In a letter to its members sent this morning, the Academy of Motion Picture Arts and Sciences (AMPAS) listed three changes approved by its Board of Governors.
1. A three-hour Oscars telecast
We are committed to producing an entertaining show in three hours, delivering a more accessible Oscars for our viewers worldwide.
To honor all 24 award categories, we will present select categories live, in the Dolby Theatre, during commercial breaks (categories to be determined). The winning moments will then be edited and aired later in the broadcast.
2. New award category
We will create a new category for outstanding achievement in popular film. Eligibility requirements and other key details will be forthcoming.
3. Earlier airdate for 92nd Oscars
The date of the 92nd Oscars telecast will move to Sunday, February 9, 2020, from the previously announced February 23. The date change will not affect awards eligibility dates or the voting process.
The 91st Oscars telecast remains as announced on Sunday, February 24, 2019.
There's an important through-line, here. All three of these changes are about ratings — the Nielsen kind, not the MPAA kind. The Academy is determined to reverse a trend of shrinking viewership to its annual telecast.
(Some context, here: This year's Oscars, in March, were watched by 26.5 million people — which is, let's be clear, a huge ratings number, second only to the Super Bowl. But! That number was down 20% from the year before, and represents the least-watched Oscars telecast in history — or at least since Nieslen boxes have been a thing.)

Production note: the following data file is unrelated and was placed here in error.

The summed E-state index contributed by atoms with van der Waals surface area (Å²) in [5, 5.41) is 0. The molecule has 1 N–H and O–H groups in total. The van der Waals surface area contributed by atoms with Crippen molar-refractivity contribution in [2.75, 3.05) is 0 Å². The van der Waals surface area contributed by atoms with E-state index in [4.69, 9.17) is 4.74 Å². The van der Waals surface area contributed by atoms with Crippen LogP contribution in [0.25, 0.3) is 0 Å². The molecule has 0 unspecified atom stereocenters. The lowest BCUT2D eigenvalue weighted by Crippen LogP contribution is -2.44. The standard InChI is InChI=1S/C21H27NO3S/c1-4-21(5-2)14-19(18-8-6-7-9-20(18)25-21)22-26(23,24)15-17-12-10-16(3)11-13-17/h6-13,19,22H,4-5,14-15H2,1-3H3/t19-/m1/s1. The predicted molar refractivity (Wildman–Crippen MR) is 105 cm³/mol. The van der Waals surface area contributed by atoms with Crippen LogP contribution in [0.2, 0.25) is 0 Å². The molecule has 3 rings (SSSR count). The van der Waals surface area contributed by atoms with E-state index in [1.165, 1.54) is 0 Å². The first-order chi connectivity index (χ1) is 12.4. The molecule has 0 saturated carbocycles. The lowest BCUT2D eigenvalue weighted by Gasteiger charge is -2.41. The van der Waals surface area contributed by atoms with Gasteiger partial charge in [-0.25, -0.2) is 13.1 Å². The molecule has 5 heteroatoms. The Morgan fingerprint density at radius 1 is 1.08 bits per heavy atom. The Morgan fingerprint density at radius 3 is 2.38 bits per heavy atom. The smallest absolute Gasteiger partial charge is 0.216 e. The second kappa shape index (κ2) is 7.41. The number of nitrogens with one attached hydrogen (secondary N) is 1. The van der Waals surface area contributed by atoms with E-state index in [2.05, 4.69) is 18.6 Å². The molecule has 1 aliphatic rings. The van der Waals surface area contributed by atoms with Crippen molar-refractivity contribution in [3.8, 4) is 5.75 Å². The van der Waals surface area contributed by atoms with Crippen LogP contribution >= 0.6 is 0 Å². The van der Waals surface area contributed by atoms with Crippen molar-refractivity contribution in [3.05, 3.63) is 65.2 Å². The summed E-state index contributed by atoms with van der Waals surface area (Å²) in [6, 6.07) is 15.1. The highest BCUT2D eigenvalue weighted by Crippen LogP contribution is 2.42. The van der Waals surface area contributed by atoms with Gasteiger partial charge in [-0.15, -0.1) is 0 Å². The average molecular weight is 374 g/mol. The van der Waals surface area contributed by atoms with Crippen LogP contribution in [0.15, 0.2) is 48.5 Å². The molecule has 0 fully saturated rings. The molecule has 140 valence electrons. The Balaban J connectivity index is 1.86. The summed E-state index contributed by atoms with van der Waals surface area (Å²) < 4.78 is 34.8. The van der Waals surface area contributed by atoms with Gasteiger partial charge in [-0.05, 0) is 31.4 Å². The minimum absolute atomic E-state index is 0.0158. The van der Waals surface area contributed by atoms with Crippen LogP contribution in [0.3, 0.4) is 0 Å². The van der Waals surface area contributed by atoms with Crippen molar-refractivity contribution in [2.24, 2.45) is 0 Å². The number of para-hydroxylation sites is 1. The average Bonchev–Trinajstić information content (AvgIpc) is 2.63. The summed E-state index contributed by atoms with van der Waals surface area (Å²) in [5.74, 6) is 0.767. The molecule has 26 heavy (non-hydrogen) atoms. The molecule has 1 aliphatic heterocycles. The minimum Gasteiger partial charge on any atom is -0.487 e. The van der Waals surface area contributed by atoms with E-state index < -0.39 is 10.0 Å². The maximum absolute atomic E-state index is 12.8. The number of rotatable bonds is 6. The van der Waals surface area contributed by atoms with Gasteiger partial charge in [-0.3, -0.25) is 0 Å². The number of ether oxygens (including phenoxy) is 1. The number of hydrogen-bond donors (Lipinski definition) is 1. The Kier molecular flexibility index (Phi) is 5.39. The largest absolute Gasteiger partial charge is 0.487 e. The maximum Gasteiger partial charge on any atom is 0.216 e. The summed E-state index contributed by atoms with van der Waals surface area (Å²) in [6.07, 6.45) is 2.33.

We'll address points 1 and 3 in a bit, but it's point 2 — the new category for popular film — that's getting people talking today.
By creating a new category for "outstanding achievement in popular film," the Academy is very likely attempting to ensure that the broadcast will feature movies — and actors, and directors — that many people will be not just familiar with, but passionate about. They want those eyeballs. Those (in the case of films like Black Panther, say) those nerdy, nerdy eyeballs, and the rooting interests they represent.
They've made similar allowances in the past. The expansion of best picture nominees from five to (as many as) ten, which was introduced at the 82nd Academy Awards held in March 2010, was widely regarded as the Academy's attempt to correct for the fact that The Dark Knight and other popular, genre fare tended to get shut out of that category.
Critics of this latest move point out, rightly, that there's already an award for being a popular film — box office grosses. The Oscars are meant to award artistic excellence in film, even if they seem too-often content to award excellence in Oscar campaigning — so why a separate category that can't help but be seen as an also-ran, a consolation prize? And what criteria will be used to determine whether a film qualifies as "popular?" These aren't questions to which we have answers, yet.
The Academy has recently made much-lauded moves to diversify and expand its membership, which would theoretically lead to a corresponding diversification and expansion of the kind of films that get nominated for, and awarded, Oscars.